Japanese officials announced early Wednesda they have managed to stop the serious leak of water with high radiation levels that had been flowing into the Pacific Ocean from the pit and sea-water intakes near Unit 2.
That was the good news. The bad news is what’s still unsolved and may be getting worse.
[Update: David Dayen reports Congressman Markey claims NRC officials told him some portion of the core in Unit 2 has "probably" melted through the reactor vessel, into the containment floor. That would be very bad news if confirmed.]
[Update II: The NRC disputes this interpretation even though Markey received an e-mail from an NRC staffer saying some NRC experts had speculated there might have been a reactor vessel breach]
The bad news, compiled by the New York Times, listed the very serious threats still facing the Fukushima Daiichi Units 1-4, as the Japanese stuggle with what are, as lobster points out, the potential for four simultaneous INES level 7 accidents. Be sure to read lobster’s post on how the situation at any of these Units could be credibly rated in the same category as Chernobyl.
From the New York Times:
United States government engineers sent to help with the crisis in Japan are warning that the troubled nuclear plant there is facing a wide array of fresh threats that could persist indefinitely, and that in some cases are expected to increase as a result of the very measures being taken to keep the plant stable, according to a confidential assessment prepared by the Nuclear Regulatory Commission.
Among the new threats that were cited in the assessment, dated March 26, are the mounting stresses placed on the containment structures as they fill with radioactive cooling water, making them more vulnerable to rupture in one of the aftershocks rattling the site after the earthquake and tsunami of March 11. The document also cites the possibility of explosions inside the containment structures due to the release of hydrogen and oxygen from seawater pumped into the reactors, and offers new details on how semimolten fuel rods and salt buildup are impeding the flow of fresh water meant to cool the nuclear cores.
Paraphrasing the Times’ list of serious causes for concern:
– Continuing potential for exposure of the cores in Units 1-3, all of which have suffered varying degrees of “meltdown” from loss of cooling water, leaving the possibility of further fuel rod cladding breakdown and release of radioactive materials, plus hydrogen gas. Hence the need for injecting nitrogen gas to inhibit explosions and boron to prevent recriticality.
– Continuing potential for further hydrogen explosions that could damage/breach containment and/or cause further radiation releases into the environment.
– Growing concern about the non-spent fuel stored in Unit 4′s storage pool, which is outside containment and thus open to the outside environment and has already suffered fire/explosion after the pool’s cooling water was partially or fully lost for some period.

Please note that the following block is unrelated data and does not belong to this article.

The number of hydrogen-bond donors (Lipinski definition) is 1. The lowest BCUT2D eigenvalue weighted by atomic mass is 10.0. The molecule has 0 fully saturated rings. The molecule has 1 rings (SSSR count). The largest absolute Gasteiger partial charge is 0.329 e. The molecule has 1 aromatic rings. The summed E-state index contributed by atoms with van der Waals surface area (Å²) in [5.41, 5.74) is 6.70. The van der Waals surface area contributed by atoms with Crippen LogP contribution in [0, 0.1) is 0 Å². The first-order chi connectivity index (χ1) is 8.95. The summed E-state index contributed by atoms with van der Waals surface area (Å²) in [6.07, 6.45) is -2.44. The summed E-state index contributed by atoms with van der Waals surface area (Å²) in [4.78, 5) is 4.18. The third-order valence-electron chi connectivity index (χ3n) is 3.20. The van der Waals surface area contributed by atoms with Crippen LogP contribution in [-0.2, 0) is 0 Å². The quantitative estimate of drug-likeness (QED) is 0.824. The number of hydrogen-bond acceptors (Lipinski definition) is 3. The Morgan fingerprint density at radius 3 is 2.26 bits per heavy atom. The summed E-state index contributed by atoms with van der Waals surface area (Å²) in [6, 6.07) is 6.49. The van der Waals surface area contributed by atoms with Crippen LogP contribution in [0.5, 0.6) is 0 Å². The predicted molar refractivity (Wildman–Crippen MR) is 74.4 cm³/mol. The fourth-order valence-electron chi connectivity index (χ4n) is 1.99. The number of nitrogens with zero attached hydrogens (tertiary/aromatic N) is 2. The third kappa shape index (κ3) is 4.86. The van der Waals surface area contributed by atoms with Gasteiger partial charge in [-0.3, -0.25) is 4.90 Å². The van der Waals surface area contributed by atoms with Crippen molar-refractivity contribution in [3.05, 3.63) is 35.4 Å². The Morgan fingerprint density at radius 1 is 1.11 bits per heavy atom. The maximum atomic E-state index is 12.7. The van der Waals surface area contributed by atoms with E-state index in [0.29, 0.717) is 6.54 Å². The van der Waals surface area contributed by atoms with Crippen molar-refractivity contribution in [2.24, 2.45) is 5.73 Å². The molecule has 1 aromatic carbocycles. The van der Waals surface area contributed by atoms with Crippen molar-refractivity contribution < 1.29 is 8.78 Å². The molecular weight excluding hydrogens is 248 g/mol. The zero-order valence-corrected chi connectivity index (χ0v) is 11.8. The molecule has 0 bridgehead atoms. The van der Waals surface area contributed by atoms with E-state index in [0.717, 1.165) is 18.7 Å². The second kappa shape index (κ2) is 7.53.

– Concern that earlier explosions, especially from Unit 4′s exposed spent fuel storage pool, could have spewed radioactive materials up to a mile away.
– Growing concerns about possible containment vulnerability at Units 1-3 from the weight of massive water injections already made into the containment structures. These structures surrounding the reactor vessel are not designed to hold that much water, increasing the potential for containment breach in the event of further quakes.
– Concerns about the ability to continue, without fail, essential fresh water injections indefinitely, with no near-term solution yet available for how to get beyond this stage.
– Growing concerns about sea-water salt deposition on fuel assemblies, restricting water flow around them and thus reducing any water’s ability to carry away heat.
Because slumping fuel and salt from seawater that had been used as a coolant is probably blocking circulation pathways, the water flow in No. 1 “is severely restricted and likely blocked.” Inside the core itself, “there is likely no water level,” the assessment says, adding that as a result, “it is difficult to determine how much cooling is getting to the fuel.” Similar problems exist in No. 2 and No. 3, although the blockage is probably less severe, the assessment says.
It’s good that TEPCO was able to stop the flow of contaminated water into the Pacific Ocean, though radiation levels remain high as of Wednesday night. It’s at least better for workers who must function outside the reactor buildings. Still, radiation levels inside the reactor buildings are so high they’re literally off the scale.
Stopping the sea leak won’t change the decision to dump other supposedly less contaminated water from storage areas directly into the ocean, to make room for pumping out somewhat worse contaminated water from each unit’s turbine buildings and outside trenches. But I wonder what stopping the leak to the sea means.
After failing to stop the leak with concrete, shredded paper and other mixtures, they apparently succeeded with liquid glass — sodium silicate.
On Tuesday, the plant operator drilled a hole into a layer of gravel around the pit, and poured a hardening agent called liquid glass, or sodium silicate, to stop the leak of highly radioactive water into the sea.
TEPCO says the flow was confirmed to have stopped on Wednesday morning, and that there has since been no change in the water level in the pit and the nearby turbine building.
But where was the water coming from? And if the flow to the sea has been stopped, where is that water going or pooling now?